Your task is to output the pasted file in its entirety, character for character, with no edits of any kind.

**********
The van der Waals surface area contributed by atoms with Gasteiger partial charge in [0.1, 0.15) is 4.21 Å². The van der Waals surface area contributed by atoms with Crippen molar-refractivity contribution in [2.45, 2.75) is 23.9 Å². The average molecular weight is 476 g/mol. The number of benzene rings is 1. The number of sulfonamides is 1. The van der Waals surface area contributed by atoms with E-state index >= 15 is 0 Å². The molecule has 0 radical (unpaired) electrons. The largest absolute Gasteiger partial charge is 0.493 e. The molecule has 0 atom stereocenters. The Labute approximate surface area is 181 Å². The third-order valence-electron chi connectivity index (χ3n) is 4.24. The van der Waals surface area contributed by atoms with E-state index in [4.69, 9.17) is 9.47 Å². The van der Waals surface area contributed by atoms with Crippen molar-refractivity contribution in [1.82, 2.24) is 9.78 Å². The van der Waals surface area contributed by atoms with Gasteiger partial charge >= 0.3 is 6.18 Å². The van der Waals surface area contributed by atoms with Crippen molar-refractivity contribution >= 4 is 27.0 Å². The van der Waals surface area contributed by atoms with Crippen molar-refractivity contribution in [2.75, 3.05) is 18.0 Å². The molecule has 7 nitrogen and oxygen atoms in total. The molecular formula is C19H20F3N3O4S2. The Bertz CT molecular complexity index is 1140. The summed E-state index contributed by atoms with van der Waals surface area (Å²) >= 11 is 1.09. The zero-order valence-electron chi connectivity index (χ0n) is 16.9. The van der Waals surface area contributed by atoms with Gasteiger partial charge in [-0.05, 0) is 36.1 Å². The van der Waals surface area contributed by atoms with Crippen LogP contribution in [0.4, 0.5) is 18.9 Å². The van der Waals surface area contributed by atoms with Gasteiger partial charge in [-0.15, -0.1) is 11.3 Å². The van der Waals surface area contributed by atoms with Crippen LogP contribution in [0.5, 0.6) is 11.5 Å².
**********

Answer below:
The van der Waals surface area contributed by atoms with Gasteiger partial charge in [0.1, 0.15) is 4.21 Å². The van der Waals surface area contributed by atoms with Crippen molar-refractivity contribution in [2.45, 2.75) is 23.9 Å². The average molecular weight is 476 g/mol. The number of benzene rings is 1. The number of sulfonamides is 1. The van der Waals surface area contributed by atoms with E-state index >= 15 is 0 Å². The molecule has 0 radical (unpaired) electrons. The largest absolute Gasteiger partial charge is 0.493 e. The molecule has 0 atom stereocenters. The Labute approximate surface area is 181 Å². The third-order valence-electron chi connectivity index (χ3n) is 4.24. The van der Waals surface area contributed by atoms with E-state index in [4.69, 9.17) is 9.47 Å². The van der Waals surface area contributed by atoms with Crippen molar-refractivity contribution in [1.82, 2.24) is 9.78 Å². The van der Waals surface area contributed by atoms with Gasteiger partial charge >= 0.3 is 6.18 Å². The van der Waals surface area contributed by atoms with Crippen molar-refractivity contribution >= 4 is 27.0 Å². The van der Waals surface area contributed by atoms with Crippen molar-refractivity contribution in [2.75, 3.05) is 18.0 Å². The molecule has 7 nitrogen and oxygen atoms in total. The molecular formula is C19H20F3N3O4S2. The Bertz CT molecular complexity index is 1140. The summed E-state index contributed by atoms with van der Waals surface area (Å²) >= 11 is 1.09. The zero-order valence-electron chi connectivity index (χ0n) is 16.9. The van der Waals surface area contributed by atoms with Gasteiger partial charge in [-0.05, 0) is 36.1 Å². The van der Waals surface area contributed by atoms with Crippen LogP contribution in [0.4, 0.5) is 18.9 Å². The van der Waals surface area contributed by atoms with Gasteiger partial charge in [-0.15, -0.1) is 11.3 Å². The van der Waals surface area contributed by atoms with Crippen LogP contribution in [0.5, 0.6) is 11.5 Å².